When: Sundays 19 and 26 November, 3 and 10 December, 4pm and 6pm
How much: £25
Palimpcest Productions return to Dr Johnson’s House with ‘Star’, a monologue delivered amid the exhibition ‘Johnson and Garrick: A Friendship in Constant Repair’. Both are part of the celebrations of the 300th anniversary of David Garrick’s birth. David Garrick came to London to seek renown as an actor- at which he excelled to the point of redefining the occupation. To quote his friend, mentor, and our absent host for the evening, Samuel Johnson, “His profession made him rich and he made his profession respectable.” This included creating a distinction between stage and audience, the convention of the audience remaining silent during a performance, and thorough private rehearsal.
The monologue takes the audience on a canter through the life, times, achievements and foibles of London’s first professional actor. It is 1747, and at the height of ‘Garrick-mania’, Garrick is posing for a portrait three hours before his first opening night as manager of the Drury Lane Theatre. He is very nervy. There have been last minute revisions to the epilogue he is to recite, and the theatre has required significant repairs at great cost to his pocket and health. Garrick’s ambition, vanity and frenetic and mercurial energy are capably portrayed by Nick Barber.
Katherine Tozer is the most thorough historical playwright working in London today, with keen attention to detail which she balances with a lyrical and euphonious understanding of language as spoken. The script is hugely challenging to deliver, shifting between implied extra characters, acting within acting, and with rapid changes in pacing and tone. In a nod to the setting in doctor Johnson’s House and to his long-standing relationship with the writer, there is a thorough peppering of the doctor’s quotes, as well as Classics and Shakespeare. This is pulled together in a way that is conversational and natural- the accidental monologue of the undiagnosed narcissist. My main feedback would be as a lapsed portrait artist- it’s a high energy short play and if only for the sakes of the poor imaginary painter Barber could easily get away with pausing a little longer between sections.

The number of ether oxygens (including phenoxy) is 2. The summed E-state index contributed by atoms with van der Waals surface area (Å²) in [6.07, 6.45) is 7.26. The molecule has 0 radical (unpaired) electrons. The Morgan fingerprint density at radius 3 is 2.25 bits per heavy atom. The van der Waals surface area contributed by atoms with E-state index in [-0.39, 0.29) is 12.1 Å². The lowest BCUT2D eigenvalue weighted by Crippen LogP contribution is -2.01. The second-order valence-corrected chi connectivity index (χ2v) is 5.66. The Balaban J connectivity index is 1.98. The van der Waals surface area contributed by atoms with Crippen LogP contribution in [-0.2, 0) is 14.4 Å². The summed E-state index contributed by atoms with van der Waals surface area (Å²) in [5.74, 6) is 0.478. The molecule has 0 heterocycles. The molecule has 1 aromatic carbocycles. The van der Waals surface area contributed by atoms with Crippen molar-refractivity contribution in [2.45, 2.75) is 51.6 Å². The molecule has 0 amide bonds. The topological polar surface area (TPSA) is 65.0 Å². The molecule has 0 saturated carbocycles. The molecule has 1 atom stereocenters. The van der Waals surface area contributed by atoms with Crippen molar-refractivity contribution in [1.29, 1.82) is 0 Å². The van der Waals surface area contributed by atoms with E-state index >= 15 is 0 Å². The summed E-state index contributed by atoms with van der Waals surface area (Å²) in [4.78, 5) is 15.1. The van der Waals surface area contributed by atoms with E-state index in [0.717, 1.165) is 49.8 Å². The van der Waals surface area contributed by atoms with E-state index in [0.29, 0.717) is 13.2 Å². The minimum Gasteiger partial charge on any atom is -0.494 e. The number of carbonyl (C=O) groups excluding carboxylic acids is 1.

For this one the exhibition before and after is required viewing – the monologue is thick with historical allusions and, while it stands on its own, the stream of conscious narrative makes more sense when put in the context of Garrick’s life and work, his wife Violetta, and his tumultuous friendship with Johnson. By the same token we enjoyed reviewing parts of the exhibit after the play, which gave them a lot more emotional resonance. Key exhibits that helped me understand Garrick as a character included an illustration of the spikes he had mounted at the front of the stage to stop the audience wandering on and assaulting the cast, and an engraving he comissioned ahead of his own funeral where angels bear him aloft to meet Shakespeare in some kind of posthumous arcadia. He thought a lot of himself- but then, so did everyone else.
Overall? My company for the evening said he wished he had written it. High praise!
Written by: Dai Brown
Dr Johnson’s House
17 Gough Square